When we fall asleep in our faith, we turn Advent into little more than a planning session for Jesus’ birthday party. We celebrate Christmas as a nice, warm remembrance of something that happened in the past. But Advent is more than a Christmas to-do list, and God’s work on the earth is hardly finished. So whether you get a dog or find a hope-filled friend – however you do it – you, we, must awaken to the hope of God’s promised reign that is, in Paul’s words, closer to us now than when we first believed.

While I still would not call myself a morning person, I have come to appreciate the first hours of the day on a whole new level since Eric and I added a terrier to our life. I have even seen a few sunrises over the marsh along the Spanish Moss trail. These early dawn hours where the night is passed but the sun has not yet risen must be what Paul means when he writes that “the night is far gone; the day is near.” They are mornings where the air is heavy with the dawn that is just over the horizon. The stars are no longer visible, and the moon is just an outline of its nighttime self – and yet, it is not day. In the bushes, a lone bird sings to her own echo. It feels as if the whole of the Lowcountry is on the cusp of something entirely new and breath-takingly fresh. And then, slowly, almost imperceptibly, the sky begins to lighten as the morning sun’s rays dance off the clouds and the water. Even as my own anticipation builds for that moment where the sun will finally show her face, the birds gradually begin to wake and sing in chorus and response. I am frozen with excitement, afraid the even breathing too deeply or blinking too long might cause me to miss the long-expected moment. The night is far gone; the day is near.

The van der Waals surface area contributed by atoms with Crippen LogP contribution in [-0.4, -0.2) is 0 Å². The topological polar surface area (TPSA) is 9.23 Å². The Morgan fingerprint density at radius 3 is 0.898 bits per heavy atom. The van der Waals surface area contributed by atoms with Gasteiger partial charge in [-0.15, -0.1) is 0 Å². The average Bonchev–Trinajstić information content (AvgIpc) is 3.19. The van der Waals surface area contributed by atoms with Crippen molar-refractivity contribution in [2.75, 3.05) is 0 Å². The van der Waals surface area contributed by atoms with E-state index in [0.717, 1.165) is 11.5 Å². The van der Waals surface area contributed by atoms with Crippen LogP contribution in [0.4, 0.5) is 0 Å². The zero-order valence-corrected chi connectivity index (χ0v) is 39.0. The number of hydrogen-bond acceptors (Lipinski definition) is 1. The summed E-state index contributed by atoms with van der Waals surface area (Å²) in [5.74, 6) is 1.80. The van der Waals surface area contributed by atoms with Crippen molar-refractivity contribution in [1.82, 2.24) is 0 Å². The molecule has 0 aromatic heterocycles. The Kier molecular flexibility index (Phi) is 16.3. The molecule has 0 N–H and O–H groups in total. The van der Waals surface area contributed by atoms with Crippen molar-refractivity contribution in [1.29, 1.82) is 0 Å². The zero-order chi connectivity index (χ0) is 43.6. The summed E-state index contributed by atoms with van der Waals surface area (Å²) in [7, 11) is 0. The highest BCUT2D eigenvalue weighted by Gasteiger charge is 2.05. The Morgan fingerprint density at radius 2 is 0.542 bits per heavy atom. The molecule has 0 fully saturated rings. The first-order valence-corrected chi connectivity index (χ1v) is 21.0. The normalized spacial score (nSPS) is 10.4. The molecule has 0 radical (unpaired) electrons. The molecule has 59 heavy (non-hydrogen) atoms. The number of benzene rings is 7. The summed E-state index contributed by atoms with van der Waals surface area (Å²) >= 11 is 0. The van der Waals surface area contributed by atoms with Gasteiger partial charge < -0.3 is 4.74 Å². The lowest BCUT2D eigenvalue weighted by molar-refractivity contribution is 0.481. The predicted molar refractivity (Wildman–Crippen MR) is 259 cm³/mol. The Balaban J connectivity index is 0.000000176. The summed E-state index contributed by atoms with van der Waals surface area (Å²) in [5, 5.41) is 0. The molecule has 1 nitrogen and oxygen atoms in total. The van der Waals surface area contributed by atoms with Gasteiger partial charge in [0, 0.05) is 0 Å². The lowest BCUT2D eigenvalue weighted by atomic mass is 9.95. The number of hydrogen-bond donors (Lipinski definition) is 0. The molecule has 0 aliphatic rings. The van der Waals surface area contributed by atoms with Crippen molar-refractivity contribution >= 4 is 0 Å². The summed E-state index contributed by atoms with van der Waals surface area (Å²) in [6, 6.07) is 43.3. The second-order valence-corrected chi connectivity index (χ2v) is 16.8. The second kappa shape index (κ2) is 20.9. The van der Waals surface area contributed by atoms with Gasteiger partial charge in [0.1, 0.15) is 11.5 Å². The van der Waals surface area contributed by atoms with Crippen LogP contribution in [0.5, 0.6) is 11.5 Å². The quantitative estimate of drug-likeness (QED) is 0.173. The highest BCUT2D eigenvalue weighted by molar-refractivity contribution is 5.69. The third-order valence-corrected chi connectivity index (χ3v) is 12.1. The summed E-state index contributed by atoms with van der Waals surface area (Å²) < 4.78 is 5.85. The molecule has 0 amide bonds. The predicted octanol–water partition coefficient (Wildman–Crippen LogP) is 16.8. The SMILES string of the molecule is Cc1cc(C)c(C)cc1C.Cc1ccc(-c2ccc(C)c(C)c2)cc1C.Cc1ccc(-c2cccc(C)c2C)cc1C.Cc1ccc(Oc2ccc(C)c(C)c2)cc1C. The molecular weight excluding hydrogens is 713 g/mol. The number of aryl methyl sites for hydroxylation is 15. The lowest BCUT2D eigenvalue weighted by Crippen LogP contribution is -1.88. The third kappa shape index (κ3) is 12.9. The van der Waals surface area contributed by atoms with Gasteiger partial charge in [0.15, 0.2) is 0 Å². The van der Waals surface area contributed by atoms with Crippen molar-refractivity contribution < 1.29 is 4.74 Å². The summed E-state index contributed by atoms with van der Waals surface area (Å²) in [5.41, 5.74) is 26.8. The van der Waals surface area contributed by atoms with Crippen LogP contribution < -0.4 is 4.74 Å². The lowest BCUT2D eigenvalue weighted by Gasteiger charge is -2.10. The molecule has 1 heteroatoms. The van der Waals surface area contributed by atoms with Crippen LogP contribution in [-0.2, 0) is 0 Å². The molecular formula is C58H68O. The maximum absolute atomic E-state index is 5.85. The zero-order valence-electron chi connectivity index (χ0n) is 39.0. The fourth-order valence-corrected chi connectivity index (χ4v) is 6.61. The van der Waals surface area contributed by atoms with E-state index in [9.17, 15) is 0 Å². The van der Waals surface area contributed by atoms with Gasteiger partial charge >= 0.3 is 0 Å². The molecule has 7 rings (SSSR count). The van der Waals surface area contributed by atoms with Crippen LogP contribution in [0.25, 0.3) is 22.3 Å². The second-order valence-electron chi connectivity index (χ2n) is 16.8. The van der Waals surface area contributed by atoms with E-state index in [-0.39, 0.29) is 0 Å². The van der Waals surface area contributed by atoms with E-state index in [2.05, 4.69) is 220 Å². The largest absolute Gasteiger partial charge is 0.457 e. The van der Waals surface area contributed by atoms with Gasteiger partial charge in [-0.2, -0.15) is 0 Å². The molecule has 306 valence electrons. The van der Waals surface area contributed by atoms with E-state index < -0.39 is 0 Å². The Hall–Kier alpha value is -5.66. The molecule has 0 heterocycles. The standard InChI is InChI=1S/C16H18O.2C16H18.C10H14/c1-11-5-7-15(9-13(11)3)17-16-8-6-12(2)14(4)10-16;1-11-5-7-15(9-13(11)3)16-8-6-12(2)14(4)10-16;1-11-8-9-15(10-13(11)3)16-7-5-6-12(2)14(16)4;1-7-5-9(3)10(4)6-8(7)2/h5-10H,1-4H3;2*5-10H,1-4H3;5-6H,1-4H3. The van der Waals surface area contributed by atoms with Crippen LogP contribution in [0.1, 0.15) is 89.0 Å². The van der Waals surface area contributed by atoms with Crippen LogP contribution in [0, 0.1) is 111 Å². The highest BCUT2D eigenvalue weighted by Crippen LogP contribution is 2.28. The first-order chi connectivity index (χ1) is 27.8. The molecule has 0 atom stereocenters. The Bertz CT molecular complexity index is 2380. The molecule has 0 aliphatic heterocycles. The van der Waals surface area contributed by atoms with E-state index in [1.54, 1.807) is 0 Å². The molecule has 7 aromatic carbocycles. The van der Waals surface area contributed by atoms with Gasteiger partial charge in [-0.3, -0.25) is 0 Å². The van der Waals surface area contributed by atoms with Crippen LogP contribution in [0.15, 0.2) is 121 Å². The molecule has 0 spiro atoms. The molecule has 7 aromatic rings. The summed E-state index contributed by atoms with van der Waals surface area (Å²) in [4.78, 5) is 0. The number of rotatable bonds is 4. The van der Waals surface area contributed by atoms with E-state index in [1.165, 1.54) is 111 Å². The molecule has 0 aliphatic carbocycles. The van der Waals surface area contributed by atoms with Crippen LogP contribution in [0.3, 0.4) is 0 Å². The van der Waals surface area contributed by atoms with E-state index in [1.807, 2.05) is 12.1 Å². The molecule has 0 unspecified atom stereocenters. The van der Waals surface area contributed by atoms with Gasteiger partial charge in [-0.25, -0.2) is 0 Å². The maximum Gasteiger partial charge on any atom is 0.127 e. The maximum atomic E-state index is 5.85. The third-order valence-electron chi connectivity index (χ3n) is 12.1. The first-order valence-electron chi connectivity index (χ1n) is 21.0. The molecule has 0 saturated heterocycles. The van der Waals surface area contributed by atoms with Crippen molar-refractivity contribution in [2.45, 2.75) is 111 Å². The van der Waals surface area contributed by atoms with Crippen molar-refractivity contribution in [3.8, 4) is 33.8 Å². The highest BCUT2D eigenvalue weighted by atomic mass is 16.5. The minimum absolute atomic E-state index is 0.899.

Step two in the over-sleeper’s guide is to catch a sunrise or two. When Christ lived and ministered on the earth, he proclaimed that in him God’s kingdom had come near. Our Advent alarm clock is a call to be alert to the small wonders of God’s kingdom that is already alive on earth. Take in a bird’s song with the same enthusiasm you heard Handel’s Messiah last weekend. Take note of small mercies extended from one pilgrim to another, maybe the sharing of bread with the hungry or friendship with the lonely. Delight in the simple innocence of children. When invited to say the grace at our Thanksgiving table this year, the 6-year-old son of my cousin’s boyfriend thought for a moment and then told everyone at the table to say “grace.” He counted – one, two, three – and on queue we all looked at one another and said “Grace.” The family laughed as we appreciated such a simple and profound prayer. Advent watchfulness means keeping your eyes and your heart open for signs of the peaceable kingdom being lived out by Jesus’ followers.